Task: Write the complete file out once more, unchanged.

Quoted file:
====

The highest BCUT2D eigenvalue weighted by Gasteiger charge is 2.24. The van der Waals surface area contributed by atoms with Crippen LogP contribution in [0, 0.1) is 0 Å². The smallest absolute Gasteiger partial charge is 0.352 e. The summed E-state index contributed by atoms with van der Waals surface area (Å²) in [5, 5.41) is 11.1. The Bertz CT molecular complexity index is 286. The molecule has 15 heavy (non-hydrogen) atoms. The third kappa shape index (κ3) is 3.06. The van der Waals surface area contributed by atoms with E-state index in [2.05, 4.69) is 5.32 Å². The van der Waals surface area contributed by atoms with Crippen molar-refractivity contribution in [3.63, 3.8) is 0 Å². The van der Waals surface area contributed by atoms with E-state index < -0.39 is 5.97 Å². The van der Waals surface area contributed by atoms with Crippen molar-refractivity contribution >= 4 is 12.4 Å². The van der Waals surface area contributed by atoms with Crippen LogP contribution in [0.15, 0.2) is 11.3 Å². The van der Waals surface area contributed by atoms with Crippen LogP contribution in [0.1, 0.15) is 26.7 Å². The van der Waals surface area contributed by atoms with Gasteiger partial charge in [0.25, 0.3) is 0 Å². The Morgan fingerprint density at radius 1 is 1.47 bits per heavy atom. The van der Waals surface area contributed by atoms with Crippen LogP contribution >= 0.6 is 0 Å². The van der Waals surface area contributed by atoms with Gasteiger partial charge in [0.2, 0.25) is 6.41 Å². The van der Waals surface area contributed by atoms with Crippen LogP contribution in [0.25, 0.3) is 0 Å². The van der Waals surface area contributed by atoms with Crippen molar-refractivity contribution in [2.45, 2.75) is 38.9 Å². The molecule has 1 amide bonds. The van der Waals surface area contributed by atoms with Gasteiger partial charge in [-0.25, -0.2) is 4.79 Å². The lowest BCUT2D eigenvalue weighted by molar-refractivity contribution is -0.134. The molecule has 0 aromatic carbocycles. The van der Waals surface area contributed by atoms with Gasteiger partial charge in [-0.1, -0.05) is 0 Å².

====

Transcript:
The highest BCUT2D eigenvalue weighted by Gasteiger charge is 2.24. The van der Waals surface area contributed by atoms with Crippen LogP contribution in [0, 0.1) is 0 Å². The smallest absolute Gasteiger partial charge is 0.352 e. The summed E-state index contributed by atoms with van der Waals surface area (Å²) in [5, 5.41) is 11.1. The Bertz CT molecular complexity index is 286. The molecule has 15 heavy (non-hydrogen) atoms. The third kappa shape index (κ3) is 3.06. The van der Waals surface area contributed by atoms with E-state index in [2.05, 4.69) is 5.32 Å². The van der Waals surface area contributed by atoms with Crippen molar-refractivity contribution in [3.63, 3.8) is 0 Å². The van der Waals surface area contributed by atoms with E-state index < -0.39 is 5.97 Å². The van der Waals surface area contributed by atoms with Crippen molar-refractivity contribution >= 4 is 12.4 Å². The van der Waals surface area contributed by atoms with Crippen LogP contribution in [0.15, 0.2) is 11.3 Å². The van der Waals surface area contributed by atoms with Crippen LogP contribution in [0.1, 0.15) is 26.7 Å². The van der Waals surface area contributed by atoms with Gasteiger partial charge in [0.25, 0.3) is 0 Å². The Morgan fingerprint density at radius 1 is 1.47 bits per heavy atom. The van der Waals surface area contributed by atoms with Crippen LogP contribution >= 0.6 is 0 Å². The van der Waals surface area contributed by atoms with Gasteiger partial charge in [0.2, 0.25) is 6.41 Å². The van der Waals surface area contributed by atoms with Crippen LogP contribution in [0.25, 0.3) is 0 Å². The van der Waals surface area contributed by atoms with Crippen molar-refractivity contribution in [2.45, 2.75) is 38.9 Å². The molecule has 1 amide bonds. The van der Waals surface area contributed by atoms with Gasteiger partial charge in [-0.25, -0.2) is 4.79 Å². The lowest BCUT2D eigenvalue weighted by molar-refractivity contribution is -0.134. The molecule has 0 aromatic carbocycles. The van der Waals surface area contributed by atoms with Gasteiger partial charge in [-0.1, -0.05) is 0 Å².